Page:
Year One | The annual scaling approach for ITT initially involved implementing the program in 40 secondary schools per year, teaching new skills to 560 teachers (in both urban and rural areas, at both A level and O level because of active relationships with schools among partners for purposes of integrating and refining the model). However, the focus has shifted more to O level schools in largely rural communities where children, particularly girls, are most vulnerable. The program is still on course for a three-year implementation in a step-wise manner year over year: year one, fusing together the multi-model elements and confirming endorsement by MoEVT.
Year Two | In its second year, ITT has added more schools to its teacher training network. This program currently covers 40 secondary schools. It seeks to tighten and improve its model, expand training to 20 new partner secondary schools within the year one districts of Kilimanjaro and Arusha, and explore new teaching institution partnership relationships.
Year Three | In year three, this program anticipates impacting at least 36,000 students, who will be able to confidently ask and answer questions in classrooms, to think more critically, improve reasoning, and better solve academic problems. Project targets are secondary school teachers, students, and their communities in rural Tanzania. ITT seeks to expand and scale through new training institutions and districts with the support of MoEVT to reach the project target of 120 schools, 1,800 teachers, and 36,000 students.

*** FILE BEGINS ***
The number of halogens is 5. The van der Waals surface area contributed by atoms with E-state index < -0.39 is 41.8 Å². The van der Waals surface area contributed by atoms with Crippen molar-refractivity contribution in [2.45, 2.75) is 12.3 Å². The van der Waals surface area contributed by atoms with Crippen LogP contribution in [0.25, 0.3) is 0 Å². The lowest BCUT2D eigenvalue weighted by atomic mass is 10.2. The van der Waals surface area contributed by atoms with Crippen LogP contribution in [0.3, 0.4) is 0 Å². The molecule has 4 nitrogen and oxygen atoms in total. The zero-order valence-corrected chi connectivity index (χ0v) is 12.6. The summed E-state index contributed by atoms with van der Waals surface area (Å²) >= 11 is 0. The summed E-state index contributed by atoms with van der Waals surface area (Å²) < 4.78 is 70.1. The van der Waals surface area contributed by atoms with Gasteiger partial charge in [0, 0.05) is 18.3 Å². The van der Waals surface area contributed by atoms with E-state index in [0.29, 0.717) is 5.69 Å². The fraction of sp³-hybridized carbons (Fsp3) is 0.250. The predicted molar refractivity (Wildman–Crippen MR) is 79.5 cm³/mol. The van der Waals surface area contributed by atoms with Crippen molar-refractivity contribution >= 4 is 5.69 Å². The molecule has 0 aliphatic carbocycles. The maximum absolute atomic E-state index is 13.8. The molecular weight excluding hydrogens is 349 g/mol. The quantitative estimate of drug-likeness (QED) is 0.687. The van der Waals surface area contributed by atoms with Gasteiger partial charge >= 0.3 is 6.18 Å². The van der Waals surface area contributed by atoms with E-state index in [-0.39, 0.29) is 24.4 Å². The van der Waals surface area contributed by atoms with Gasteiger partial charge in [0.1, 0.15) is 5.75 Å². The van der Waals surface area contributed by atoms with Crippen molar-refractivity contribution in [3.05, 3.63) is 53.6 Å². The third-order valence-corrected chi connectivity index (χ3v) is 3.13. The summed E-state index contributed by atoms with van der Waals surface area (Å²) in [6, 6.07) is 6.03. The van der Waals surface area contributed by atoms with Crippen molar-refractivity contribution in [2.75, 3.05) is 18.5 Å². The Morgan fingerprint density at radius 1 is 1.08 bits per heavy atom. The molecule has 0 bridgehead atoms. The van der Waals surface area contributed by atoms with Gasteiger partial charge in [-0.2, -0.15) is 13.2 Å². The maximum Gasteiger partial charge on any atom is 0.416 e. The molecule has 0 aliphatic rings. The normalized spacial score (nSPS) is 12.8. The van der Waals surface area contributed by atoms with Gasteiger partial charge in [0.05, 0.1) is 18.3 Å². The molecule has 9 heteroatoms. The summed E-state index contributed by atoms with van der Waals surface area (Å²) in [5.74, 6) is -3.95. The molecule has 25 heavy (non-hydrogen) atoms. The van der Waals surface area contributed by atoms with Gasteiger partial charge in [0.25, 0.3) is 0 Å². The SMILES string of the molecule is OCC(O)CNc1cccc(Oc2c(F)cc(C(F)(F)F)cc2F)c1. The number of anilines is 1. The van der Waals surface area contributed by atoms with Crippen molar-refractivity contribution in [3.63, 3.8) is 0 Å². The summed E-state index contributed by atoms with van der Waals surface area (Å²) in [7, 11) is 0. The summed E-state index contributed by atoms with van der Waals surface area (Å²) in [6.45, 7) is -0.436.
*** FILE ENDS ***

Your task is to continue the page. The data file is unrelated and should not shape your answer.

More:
In the future, ITT hopes to extend its reach to other parts of Tanzania, especially the coastal regions. The program also seeks to increase its engagement with ministries of education by inviting members to observe the ITT teacher trainings.
Monitoring & EvaluationYes
ITT partnered with the Mwenge University College of Education and AfricAid to develop its current monitoring and evaluation strategy. This strategy has four key elements:
Regular Site Visits | Partner organizations have committed to staff members visiting all sites quarterly. Since the same staff members will be visiting the sites, they seek to build trust and strong relationships with leaders at each school so real, root-cause problem solving can take place.
Metrics and Evaluation System | They have built a strong, ongoing metrics and evaluation system for this program that includes all launched sites. They will conduct qualitative and ongoing quantitative research at each site to assess each site’s progress and the need for further input and assistance.
Communication System | In addition to site visits and our ongoing M&E, they will create an open communications network with all sites. Leaders at each site will know exactly how to contact key staff members and they will create a central communications portal for quick feedback and to enable participants to learn from one another.
Teacher Support | Teachers will have quarterly access to ongoing professional development and coaching at their schools or in their local communities.
In addition, its partners record all changes that occur in the classroom after teachers are trained through the ITT program, ranging from the attitudes of teachers and students to students' learning outcomes. This data is collected through periodic questionnaires that are later developed into reports.No